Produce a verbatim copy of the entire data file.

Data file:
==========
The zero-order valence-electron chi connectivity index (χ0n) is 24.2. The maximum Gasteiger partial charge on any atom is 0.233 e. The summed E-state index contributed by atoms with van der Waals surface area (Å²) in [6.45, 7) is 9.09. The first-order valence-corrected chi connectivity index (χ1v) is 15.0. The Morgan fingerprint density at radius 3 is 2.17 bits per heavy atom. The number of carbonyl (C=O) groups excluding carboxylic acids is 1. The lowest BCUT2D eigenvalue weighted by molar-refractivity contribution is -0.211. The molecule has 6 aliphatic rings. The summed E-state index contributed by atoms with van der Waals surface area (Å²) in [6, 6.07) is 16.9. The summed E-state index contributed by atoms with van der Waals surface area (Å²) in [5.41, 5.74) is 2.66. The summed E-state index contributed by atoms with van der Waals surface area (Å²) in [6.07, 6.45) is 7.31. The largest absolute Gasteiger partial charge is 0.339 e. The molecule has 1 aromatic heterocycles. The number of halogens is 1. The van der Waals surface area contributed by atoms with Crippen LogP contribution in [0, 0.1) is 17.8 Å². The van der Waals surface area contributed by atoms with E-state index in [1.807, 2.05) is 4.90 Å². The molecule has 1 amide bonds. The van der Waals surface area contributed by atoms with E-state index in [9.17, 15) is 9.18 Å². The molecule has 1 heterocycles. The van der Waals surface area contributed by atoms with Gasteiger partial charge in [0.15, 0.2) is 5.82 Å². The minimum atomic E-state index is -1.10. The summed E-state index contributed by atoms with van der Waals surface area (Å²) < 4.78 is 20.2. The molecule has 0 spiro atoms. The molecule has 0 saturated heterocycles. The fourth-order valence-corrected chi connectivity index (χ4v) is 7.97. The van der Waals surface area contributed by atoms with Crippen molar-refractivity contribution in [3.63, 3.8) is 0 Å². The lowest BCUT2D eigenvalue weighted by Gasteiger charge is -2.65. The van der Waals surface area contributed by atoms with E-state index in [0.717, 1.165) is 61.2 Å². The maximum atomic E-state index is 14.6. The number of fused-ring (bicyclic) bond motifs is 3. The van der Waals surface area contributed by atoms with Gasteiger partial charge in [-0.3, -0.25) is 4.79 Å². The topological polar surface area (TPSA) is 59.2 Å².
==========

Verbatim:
The zero-order valence-electron chi connectivity index (χ0n) is 24.2. The maximum Gasteiger partial charge on any atom is 0.233 e. The summed E-state index contributed by atoms with van der Waals surface area (Å²) in [6.45, 7) is 9.09. The first-order valence-corrected chi connectivity index (χ1v) is 15.0. The Morgan fingerprint density at radius 3 is 2.17 bits per heavy atom. The number of carbonyl (C=O) groups excluding carboxylic acids is 1. The lowest BCUT2D eigenvalue weighted by molar-refractivity contribution is -0.211. The molecule has 6 aliphatic rings. The summed E-state index contributed by atoms with van der Waals surface area (Å²) in [6, 6.07) is 16.9. The summed E-state index contributed by atoms with van der Waals surface area (Å²) in [5.41, 5.74) is 2.66. The summed E-state index contributed by atoms with van der Waals surface area (Å²) in [6.07, 6.45) is 7.31. The largest absolute Gasteiger partial charge is 0.339 e. The molecule has 1 aromatic heterocycles. The number of halogens is 1. The van der Waals surface area contributed by atoms with Crippen LogP contribution in [0, 0.1) is 17.8 Å². The van der Waals surface area contributed by atoms with E-state index in [1.807, 2.05) is 4.90 Å². The molecule has 1 amide bonds. The van der Waals surface area contributed by atoms with E-state index in [9.17, 15) is 9.18 Å². The molecule has 1 heterocycles. The van der Waals surface area contributed by atoms with Gasteiger partial charge in [0.15, 0.2) is 5.82 Å². The minimum atomic E-state index is -1.10. The summed E-state index contributed by atoms with van der Waals surface area (Å²) < 4.78 is 20.2. The molecule has 0 spiro atoms. The molecule has 0 saturated heterocycles. The fourth-order valence-corrected chi connectivity index (χ4v) is 7.97. The van der Waals surface area contributed by atoms with Crippen molar-refractivity contribution in [3.63, 3.8) is 0 Å². The lowest BCUT2D eigenvalue weighted by Gasteiger charge is -2.65. The van der Waals surface area contributed by atoms with E-state index in [0.717, 1.165) is 61.2 Å². The maximum atomic E-state index is 14.6. The number of fused-ring (bicyclic) bond motifs is 3. The van der Waals surface area contributed by atoms with Gasteiger partial charge in [-0.3, -0.25) is 4.79 Å². The topological polar surface area (TPSA) is 59.2 Å².